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Design System

Create and document a product design system with guidelines and frameworks for designers and developers to reference.


Project lead, UX Designer


Figma, Confluence, Storybook


Component library, Documentation



A design system comprises reusable components and patterns. Clear standards guide these components, enabling their assembly to construct various applications. Maintaining a well-maintained component library is crucial as it saves valuable time for upcoming projects.


Having a Design System proves essential as it bridges the gap between designers and developers who work on multiple products. Often, they recreate or duplicate work done by other teams, wasting time and money.

Design Systems aims to solve:

For Business and Product

  • Save time and money while bringing solutions faster to the market.

For Designer

  • Reduce design debt.

  • Enable consistent design and branding across products.

  • Focus on enhancing the experience and improving user experience.


For Developer

  • Standardise front-end development across different projects with a reusable set of components.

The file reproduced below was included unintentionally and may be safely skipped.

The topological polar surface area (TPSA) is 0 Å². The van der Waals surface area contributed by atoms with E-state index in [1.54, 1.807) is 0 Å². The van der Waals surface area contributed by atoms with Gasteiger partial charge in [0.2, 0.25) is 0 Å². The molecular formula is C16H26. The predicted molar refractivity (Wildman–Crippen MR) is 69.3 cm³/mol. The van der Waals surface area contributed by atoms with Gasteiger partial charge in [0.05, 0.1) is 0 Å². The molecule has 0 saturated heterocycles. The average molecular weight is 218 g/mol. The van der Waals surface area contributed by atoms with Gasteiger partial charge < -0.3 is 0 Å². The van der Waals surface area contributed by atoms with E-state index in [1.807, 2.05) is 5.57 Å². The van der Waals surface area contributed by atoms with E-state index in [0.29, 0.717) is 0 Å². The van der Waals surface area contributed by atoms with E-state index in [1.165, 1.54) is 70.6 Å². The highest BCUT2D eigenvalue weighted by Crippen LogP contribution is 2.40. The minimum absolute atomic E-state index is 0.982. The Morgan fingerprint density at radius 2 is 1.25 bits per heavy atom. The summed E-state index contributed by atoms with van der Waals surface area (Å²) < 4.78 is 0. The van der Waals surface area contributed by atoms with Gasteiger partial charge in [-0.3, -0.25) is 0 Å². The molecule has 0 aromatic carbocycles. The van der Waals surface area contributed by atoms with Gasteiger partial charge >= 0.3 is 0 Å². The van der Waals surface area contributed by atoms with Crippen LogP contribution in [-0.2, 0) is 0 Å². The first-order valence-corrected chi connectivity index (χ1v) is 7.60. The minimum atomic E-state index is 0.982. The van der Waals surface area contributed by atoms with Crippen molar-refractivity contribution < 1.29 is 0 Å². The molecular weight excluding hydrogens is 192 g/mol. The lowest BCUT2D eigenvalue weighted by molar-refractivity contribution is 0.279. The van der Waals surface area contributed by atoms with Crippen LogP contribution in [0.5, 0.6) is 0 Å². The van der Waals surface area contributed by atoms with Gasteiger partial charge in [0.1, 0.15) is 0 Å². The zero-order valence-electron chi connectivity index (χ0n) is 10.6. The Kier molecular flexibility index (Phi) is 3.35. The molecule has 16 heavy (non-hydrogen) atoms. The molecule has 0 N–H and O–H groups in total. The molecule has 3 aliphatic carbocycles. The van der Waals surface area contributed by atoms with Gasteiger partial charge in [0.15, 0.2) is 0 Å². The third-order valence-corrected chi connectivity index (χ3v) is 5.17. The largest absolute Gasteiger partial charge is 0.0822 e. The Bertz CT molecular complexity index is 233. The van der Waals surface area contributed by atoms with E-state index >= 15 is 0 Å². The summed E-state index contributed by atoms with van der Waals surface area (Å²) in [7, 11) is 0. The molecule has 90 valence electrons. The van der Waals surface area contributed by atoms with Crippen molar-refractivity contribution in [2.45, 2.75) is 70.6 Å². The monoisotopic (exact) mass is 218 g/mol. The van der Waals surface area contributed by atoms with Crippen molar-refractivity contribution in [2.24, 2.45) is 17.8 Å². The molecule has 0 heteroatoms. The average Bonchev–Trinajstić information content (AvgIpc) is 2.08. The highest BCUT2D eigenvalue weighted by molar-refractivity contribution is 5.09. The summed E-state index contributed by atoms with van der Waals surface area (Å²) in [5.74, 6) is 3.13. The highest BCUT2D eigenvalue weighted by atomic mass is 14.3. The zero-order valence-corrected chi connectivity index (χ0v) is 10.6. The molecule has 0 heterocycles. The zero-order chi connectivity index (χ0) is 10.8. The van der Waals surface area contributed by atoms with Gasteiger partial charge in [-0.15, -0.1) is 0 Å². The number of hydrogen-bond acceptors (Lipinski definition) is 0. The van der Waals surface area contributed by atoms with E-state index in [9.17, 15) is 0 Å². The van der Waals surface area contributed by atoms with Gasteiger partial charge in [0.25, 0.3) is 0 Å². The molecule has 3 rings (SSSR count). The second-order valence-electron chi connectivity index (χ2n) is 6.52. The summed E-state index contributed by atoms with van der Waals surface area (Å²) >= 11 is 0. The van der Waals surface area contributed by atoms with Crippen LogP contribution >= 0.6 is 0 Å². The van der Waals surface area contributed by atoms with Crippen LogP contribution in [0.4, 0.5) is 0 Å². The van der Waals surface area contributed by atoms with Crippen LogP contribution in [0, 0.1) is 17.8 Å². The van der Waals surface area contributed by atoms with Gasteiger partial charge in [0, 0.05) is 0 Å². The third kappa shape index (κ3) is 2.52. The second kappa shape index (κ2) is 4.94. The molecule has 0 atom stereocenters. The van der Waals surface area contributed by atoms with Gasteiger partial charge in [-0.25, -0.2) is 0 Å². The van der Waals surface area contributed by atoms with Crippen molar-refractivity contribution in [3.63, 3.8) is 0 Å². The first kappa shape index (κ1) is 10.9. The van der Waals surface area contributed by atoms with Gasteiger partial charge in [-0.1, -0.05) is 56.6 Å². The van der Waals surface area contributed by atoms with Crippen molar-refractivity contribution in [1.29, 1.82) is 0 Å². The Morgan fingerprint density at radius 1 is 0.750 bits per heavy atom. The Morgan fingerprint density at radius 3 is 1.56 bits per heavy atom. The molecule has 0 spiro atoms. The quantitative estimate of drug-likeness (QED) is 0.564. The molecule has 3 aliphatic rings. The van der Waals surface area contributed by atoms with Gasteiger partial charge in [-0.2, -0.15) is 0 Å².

• Save time by building new apps efficiently.

  • Reduce maintenance overhead.

  • Facilitate easier onboarding for new team members.

  • Focus on implementation.

The Problem

When I joined NextGen, it underwent rapid growth. As a designer, I frequently encountered people with different ideas about design decisions without established principles.


Both designers and developers grew frustrated with creating duplicate components, slowing their progress. Users struggled to grasp multiple UI patterns, which worsened as the product expanded.


Due to the need for more budgets or resources for a dedicated design system team, we incrementally developed new components and styles.


Although initially met with dismissal and skepticism, we persisted in creating a design system. After multiple meetings, the business finally gave us the green light.

My Role

Over six months, this project evolved by involving other designers and developers within NextGen. ​


I initiated and led the creation of ADL, the ApplyOnline Design System, and collaborated with a team of four, including two developers and one designer. Conducting extensive research, I sought to understand how other companies approach solving similar problems and how we could incorporate those learnings into our team. Larger companies with complex and well-documented design systems inspired and guided my team and me. ​


Playing a hands-on role, I spearheaded the design system direction, produced many components, and presented the interface documentation to various stakeholders.

Our design principles

We established ten design principles. These principles guide us toward our desired objectives.


Keep Users in Mind

Design with the user journeys, context and their abilities in mind.


Define The Problem First

Understand the problem first before we jump into designing solutions.